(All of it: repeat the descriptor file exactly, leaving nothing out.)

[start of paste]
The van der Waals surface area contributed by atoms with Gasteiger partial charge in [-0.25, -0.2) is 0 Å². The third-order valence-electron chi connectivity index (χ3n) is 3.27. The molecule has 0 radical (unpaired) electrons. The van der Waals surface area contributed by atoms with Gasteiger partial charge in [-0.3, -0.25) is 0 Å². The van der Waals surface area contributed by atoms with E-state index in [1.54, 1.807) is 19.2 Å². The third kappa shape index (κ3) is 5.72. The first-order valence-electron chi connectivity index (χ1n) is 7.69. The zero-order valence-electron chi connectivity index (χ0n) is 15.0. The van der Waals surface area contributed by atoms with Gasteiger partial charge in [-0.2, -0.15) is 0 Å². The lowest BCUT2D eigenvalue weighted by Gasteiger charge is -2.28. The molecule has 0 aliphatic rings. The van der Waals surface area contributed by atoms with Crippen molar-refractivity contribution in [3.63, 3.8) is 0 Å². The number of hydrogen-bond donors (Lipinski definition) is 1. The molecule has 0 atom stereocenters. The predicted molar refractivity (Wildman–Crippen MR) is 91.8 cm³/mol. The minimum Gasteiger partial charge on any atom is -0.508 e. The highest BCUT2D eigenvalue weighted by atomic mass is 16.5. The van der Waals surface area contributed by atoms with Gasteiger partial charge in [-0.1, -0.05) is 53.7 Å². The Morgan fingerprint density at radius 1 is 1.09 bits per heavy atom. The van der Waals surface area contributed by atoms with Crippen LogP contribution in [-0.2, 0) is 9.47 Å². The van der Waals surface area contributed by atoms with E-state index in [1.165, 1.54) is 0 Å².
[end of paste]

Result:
The van der Waals surface area contributed by atoms with Gasteiger partial charge in [-0.25, -0.2) is 0 Å². The third-order valence-electron chi connectivity index (χ3n) is 3.27. The molecule has 0 radical (unpaired) electrons. The van der Waals surface area contributed by atoms with Gasteiger partial charge in [-0.3, -0.25) is 0 Å². The van der Waals surface area contributed by atoms with E-state index in [1.54, 1.807) is 19.2 Å². The third kappa shape index (κ3) is 5.72. The first-order valence-electron chi connectivity index (χ1n) is 7.69. The zero-order valence-electron chi connectivity index (χ0n) is 15.0. The van der Waals surface area contributed by atoms with Gasteiger partial charge in [-0.2, -0.15) is 0 Å². The lowest BCUT2D eigenvalue weighted by Gasteiger charge is -2.28. The molecule has 0 aliphatic rings. The van der Waals surface area contributed by atoms with Crippen molar-refractivity contribution in [3.63, 3.8) is 0 Å². The number of hydrogen-bond donors (Lipinski definition) is 1. The molecule has 0 atom stereocenters. The predicted molar refractivity (Wildman–Crippen MR) is 91.8 cm³/mol. The minimum Gasteiger partial charge on any atom is -0.508 e. The highest BCUT2D eigenvalue weighted by atomic mass is 16.5. The van der Waals surface area contributed by atoms with Gasteiger partial charge in [-0.1, -0.05) is 53.7 Å². The Morgan fingerprint density at radius 1 is 1.09 bits per heavy atom. The van der Waals surface area contributed by atoms with Crippen LogP contribution in [-0.2, 0) is 9.47 Å². The van der Waals surface area contributed by atoms with E-state index in [1.165, 1.54) is 0 Å².